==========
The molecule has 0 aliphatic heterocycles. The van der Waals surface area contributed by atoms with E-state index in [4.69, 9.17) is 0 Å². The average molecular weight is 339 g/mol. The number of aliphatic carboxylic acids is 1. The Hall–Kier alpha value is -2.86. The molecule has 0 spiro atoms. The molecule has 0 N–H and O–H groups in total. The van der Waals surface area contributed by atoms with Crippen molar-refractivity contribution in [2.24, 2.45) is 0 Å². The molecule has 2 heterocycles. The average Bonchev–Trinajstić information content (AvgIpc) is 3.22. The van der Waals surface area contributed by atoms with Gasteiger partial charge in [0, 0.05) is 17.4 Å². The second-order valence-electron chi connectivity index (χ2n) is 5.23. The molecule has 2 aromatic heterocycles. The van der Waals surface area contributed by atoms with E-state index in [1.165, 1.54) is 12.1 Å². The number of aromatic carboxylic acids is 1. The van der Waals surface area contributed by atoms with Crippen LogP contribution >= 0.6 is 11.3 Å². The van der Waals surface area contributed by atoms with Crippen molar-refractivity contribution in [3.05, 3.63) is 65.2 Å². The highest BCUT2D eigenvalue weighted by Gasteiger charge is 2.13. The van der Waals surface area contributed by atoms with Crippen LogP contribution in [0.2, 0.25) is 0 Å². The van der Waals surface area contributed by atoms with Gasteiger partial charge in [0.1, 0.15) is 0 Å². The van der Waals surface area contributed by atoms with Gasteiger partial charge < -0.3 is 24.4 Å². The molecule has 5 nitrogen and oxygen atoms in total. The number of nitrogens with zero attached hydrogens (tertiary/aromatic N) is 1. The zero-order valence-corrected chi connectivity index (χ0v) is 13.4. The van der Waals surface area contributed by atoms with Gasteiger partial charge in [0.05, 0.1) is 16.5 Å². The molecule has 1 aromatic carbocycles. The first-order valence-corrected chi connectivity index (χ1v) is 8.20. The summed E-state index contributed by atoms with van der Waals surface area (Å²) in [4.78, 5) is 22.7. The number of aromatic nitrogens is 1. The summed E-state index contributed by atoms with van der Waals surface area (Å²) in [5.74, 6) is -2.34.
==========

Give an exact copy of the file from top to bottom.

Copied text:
The molecule has 0 aliphatic heterocycles. The van der Waals surface area contributed by atoms with E-state index in [4.69, 9.17) is 0 Å². The average molecular weight is 339 g/mol. The number of aliphatic carboxylic acids is 1. The Hall–Kier alpha value is -2.86. The molecule has 0 spiro atoms. The molecule has 0 N–H and O–H groups in total. The van der Waals surface area contributed by atoms with Crippen molar-refractivity contribution in [2.24, 2.45) is 0 Å². The molecule has 2 heterocycles. The average Bonchev–Trinajstić information content (AvgIpc) is 3.22. The van der Waals surface area contributed by atoms with Gasteiger partial charge in [0, 0.05) is 17.4 Å². The second-order valence-electron chi connectivity index (χ2n) is 5.23. The molecule has 2 aromatic heterocycles. The van der Waals surface area contributed by atoms with E-state index in [1.165, 1.54) is 12.1 Å². The number of aromatic carboxylic acids is 1. The van der Waals surface area contributed by atoms with Crippen LogP contribution >= 0.6 is 11.3 Å². The van der Waals surface area contributed by atoms with Crippen molar-refractivity contribution in [3.05, 3.63) is 65.2 Å². The highest BCUT2D eigenvalue weighted by Gasteiger charge is 2.13. The van der Waals surface area contributed by atoms with Crippen LogP contribution in [0.2, 0.25) is 0 Å². The van der Waals surface area contributed by atoms with Gasteiger partial charge in [0.1, 0.15) is 0 Å². The van der Waals surface area contributed by atoms with Gasteiger partial charge < -0.3 is 24.4 Å². The molecule has 5 nitrogen and oxygen atoms in total. The number of nitrogens with zero attached hydrogens (tertiary/aromatic N) is 1. The zero-order valence-corrected chi connectivity index (χ0v) is 13.4. The van der Waals surface area contributed by atoms with Gasteiger partial charge in [0.05, 0.1) is 16.5 Å². The molecule has 1 aromatic carbocycles. The first-order valence-corrected chi connectivity index (χ1v) is 8.20. The summed E-state index contributed by atoms with van der Waals surface area (Å²) in [4.78, 5) is 22.7. The number of aromatic nitrogens is 1. The summed E-state index contributed by atoms with van der Waals surface area (Å²) in [5.74, 6) is -2.34.